With Workers Day a mere two weeks away, New Era reproduces this interview from June 2017, between National Union of Namibian Workers (NUNW) Secretary-General Job Muniaro and New Era Managing Editor Toivo Ndjebela
Toivo Ndjebela (TN): You were virtually plucked from obscurity to lead the country’s biggest trade union federation. How has it been so far?
Job Muniaro (JM): When you are doing this type of work, you don’t just concentrate on the workers. It’s a broad mandate. You have to protect both the workers and the economy of Namibia as a country. Labour unrest in the country must be controlled to save the economy of the country. Unrest could lead to crises, and no Namibian wants that. Nobody wants to plant the seeds of civil war. All wars fought in this country originated from the pressure of the workers. So what I’m saying is that it has been an interesting journey as you try to strike that balance. Workers pay taxes that carry the economy. From where I stand, this job is more important that being a politician.
TN: You took over a federation that was mired in controversy and battling to save its body and soul. What was the first thing you did when you got here?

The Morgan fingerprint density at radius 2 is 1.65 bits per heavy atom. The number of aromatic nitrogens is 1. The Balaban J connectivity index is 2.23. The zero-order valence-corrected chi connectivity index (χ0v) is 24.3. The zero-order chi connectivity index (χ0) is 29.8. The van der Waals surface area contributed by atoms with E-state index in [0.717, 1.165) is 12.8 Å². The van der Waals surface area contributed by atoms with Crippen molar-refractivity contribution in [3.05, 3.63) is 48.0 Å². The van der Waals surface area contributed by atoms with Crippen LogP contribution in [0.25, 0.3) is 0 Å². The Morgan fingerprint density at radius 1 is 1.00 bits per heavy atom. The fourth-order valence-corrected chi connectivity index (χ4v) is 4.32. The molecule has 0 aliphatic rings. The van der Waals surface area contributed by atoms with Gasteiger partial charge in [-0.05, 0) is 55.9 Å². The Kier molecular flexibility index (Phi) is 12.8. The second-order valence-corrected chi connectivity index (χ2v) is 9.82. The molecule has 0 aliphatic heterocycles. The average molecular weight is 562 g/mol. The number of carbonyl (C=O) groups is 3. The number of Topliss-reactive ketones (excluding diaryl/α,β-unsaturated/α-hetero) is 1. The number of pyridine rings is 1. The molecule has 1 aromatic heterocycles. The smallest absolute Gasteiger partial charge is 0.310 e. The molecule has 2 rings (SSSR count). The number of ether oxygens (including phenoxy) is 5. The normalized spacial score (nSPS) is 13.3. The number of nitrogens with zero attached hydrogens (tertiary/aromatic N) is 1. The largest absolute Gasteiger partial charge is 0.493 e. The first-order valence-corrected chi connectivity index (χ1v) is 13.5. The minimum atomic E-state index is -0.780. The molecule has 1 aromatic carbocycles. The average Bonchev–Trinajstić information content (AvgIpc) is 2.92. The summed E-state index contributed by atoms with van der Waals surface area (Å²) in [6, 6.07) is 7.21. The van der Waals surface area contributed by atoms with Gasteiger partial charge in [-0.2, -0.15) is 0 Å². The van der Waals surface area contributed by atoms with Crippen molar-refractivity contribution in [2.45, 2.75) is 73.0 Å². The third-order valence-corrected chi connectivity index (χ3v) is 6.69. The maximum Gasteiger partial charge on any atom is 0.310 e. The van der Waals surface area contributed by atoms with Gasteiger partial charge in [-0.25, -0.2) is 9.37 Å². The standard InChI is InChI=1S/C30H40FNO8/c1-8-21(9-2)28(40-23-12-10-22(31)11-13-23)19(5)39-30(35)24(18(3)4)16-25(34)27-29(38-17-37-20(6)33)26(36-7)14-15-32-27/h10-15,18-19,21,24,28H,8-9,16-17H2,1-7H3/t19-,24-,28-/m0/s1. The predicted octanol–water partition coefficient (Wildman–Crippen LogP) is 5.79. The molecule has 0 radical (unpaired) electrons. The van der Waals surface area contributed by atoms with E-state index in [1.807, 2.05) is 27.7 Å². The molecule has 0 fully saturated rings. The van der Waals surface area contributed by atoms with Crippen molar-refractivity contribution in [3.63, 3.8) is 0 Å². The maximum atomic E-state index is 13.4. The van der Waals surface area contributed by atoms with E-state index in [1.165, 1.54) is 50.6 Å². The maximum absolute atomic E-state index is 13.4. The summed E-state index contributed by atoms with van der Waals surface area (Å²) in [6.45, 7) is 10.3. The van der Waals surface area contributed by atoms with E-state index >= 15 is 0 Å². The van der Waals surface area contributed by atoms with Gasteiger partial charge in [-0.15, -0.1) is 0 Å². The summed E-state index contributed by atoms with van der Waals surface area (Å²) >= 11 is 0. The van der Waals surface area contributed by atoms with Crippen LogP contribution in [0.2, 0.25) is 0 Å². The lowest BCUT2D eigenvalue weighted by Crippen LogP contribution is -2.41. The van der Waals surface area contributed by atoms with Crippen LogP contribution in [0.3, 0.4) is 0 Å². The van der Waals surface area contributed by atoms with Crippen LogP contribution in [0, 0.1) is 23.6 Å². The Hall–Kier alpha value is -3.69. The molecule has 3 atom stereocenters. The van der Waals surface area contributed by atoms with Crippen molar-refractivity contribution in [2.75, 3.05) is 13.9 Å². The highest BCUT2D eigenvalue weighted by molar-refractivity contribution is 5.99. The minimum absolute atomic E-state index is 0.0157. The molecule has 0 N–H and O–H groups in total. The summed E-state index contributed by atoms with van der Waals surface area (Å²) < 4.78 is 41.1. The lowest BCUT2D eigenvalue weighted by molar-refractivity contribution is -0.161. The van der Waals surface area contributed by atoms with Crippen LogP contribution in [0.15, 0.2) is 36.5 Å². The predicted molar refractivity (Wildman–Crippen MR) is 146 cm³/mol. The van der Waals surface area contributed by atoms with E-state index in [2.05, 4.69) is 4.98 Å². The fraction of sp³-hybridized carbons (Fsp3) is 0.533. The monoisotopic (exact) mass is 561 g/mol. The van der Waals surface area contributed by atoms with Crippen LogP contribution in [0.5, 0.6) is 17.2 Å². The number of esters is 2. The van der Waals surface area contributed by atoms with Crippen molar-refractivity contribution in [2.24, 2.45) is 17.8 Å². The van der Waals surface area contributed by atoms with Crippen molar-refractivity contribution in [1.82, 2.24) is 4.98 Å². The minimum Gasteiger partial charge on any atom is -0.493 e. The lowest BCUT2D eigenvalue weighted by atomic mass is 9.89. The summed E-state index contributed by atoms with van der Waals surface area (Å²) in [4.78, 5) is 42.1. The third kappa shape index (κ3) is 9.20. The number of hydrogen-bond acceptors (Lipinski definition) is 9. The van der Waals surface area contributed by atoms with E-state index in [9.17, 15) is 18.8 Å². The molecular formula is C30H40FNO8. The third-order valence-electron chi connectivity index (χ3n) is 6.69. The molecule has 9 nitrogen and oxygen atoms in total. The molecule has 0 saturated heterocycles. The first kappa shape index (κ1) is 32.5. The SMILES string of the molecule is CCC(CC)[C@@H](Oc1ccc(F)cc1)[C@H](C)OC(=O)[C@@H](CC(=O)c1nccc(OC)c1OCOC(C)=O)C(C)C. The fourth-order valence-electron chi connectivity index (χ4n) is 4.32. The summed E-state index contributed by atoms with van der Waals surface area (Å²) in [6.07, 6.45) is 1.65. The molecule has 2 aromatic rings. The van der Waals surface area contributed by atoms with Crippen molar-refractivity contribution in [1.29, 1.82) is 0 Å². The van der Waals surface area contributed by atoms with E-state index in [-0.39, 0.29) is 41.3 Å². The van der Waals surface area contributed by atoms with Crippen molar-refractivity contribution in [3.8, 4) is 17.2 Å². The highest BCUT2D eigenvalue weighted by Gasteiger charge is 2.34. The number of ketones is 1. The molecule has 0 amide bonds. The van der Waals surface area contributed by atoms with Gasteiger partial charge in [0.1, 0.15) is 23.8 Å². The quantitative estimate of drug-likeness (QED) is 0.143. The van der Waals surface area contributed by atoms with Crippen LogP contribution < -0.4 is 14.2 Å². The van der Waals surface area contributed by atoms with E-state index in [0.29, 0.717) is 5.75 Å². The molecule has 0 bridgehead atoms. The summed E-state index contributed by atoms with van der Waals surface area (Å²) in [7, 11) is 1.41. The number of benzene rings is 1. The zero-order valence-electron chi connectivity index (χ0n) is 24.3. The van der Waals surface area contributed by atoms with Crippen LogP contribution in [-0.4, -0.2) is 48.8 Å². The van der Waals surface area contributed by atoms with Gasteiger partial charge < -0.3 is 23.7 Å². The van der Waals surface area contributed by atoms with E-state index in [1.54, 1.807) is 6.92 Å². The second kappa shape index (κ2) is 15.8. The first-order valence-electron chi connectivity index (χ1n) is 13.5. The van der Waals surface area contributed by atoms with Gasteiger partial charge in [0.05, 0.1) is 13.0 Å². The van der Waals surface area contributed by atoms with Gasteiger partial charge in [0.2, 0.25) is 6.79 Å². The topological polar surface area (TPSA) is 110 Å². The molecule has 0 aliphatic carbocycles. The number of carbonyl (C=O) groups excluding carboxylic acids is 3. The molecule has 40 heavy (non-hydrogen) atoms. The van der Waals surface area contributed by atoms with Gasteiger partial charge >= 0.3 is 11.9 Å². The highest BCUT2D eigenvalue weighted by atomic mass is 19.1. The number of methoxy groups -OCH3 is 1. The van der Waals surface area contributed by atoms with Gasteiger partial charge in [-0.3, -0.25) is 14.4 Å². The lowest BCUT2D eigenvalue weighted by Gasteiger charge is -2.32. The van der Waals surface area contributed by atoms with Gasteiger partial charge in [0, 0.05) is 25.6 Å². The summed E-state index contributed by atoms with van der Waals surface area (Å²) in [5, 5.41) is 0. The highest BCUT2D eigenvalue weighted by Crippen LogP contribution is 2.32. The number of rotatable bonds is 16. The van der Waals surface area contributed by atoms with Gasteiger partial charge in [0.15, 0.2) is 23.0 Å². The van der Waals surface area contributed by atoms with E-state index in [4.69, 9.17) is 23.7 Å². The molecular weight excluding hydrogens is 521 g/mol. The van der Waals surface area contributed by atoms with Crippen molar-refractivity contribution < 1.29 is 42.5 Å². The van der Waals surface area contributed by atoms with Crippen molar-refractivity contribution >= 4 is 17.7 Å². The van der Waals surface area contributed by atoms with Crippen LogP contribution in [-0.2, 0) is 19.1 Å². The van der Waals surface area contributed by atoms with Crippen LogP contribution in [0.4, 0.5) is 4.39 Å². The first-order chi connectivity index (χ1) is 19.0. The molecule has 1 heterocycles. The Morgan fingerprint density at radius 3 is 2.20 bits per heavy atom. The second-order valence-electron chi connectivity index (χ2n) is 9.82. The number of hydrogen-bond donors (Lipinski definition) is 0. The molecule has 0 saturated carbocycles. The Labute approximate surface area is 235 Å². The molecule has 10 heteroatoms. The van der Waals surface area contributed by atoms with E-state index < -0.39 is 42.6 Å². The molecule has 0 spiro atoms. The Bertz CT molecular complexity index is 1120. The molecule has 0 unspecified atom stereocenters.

JM: When you come to a new place, you first have to get to know the people you find there. You have to acquaint yourself with the work culture and analyse the constitution of not only the federation, but also the affiliate unions. We had to work on unity first and ensure that all affiliates had their congresses in order. Our books are clean, and we can provide proof of that. We cleaned up the administration of the federation too.
TN: The federation is, seemingly not as visible under your stewardship as it was under your predecessor Evilastus Kaaronda. Are you succeeding in this job?
JM: The federation does not have members. Its affiliates do. So when the leader of NUNW interferes with the work of affiliates, things go wrong. I only involve myself in the affiliates’ affairs when it’s absolutely necessary, and when I’ve been formally asked to do so. But we work hard here. We had a successful negotiation for teachers’ salaries last year where we, as NUNW, said we were fully behind Nantu. Also, we have ensured that 95 percent of fishing workers secure permanent jobs. We hope to have 100 percent by the end of next year. It was a habit that fishermen were in temporary jobs and we have rectified that. We have acquired stakes in Avbob and our member’s families are exempted from paying several charges for their funerals as a result of our stake in the company. We were also instrumental in securing minimum wages for farm and domestic workers. We brought back 79 workers who were fired by their Chinese employers. But above all, we helped maintain and grow the economy of the country by containing labour unrest in the country. We don’t believe in unrest that leads to the destruction of infrastructure and the economy. We don’t burn down bridges that would cost millions to rebuild. The time for destruction is over.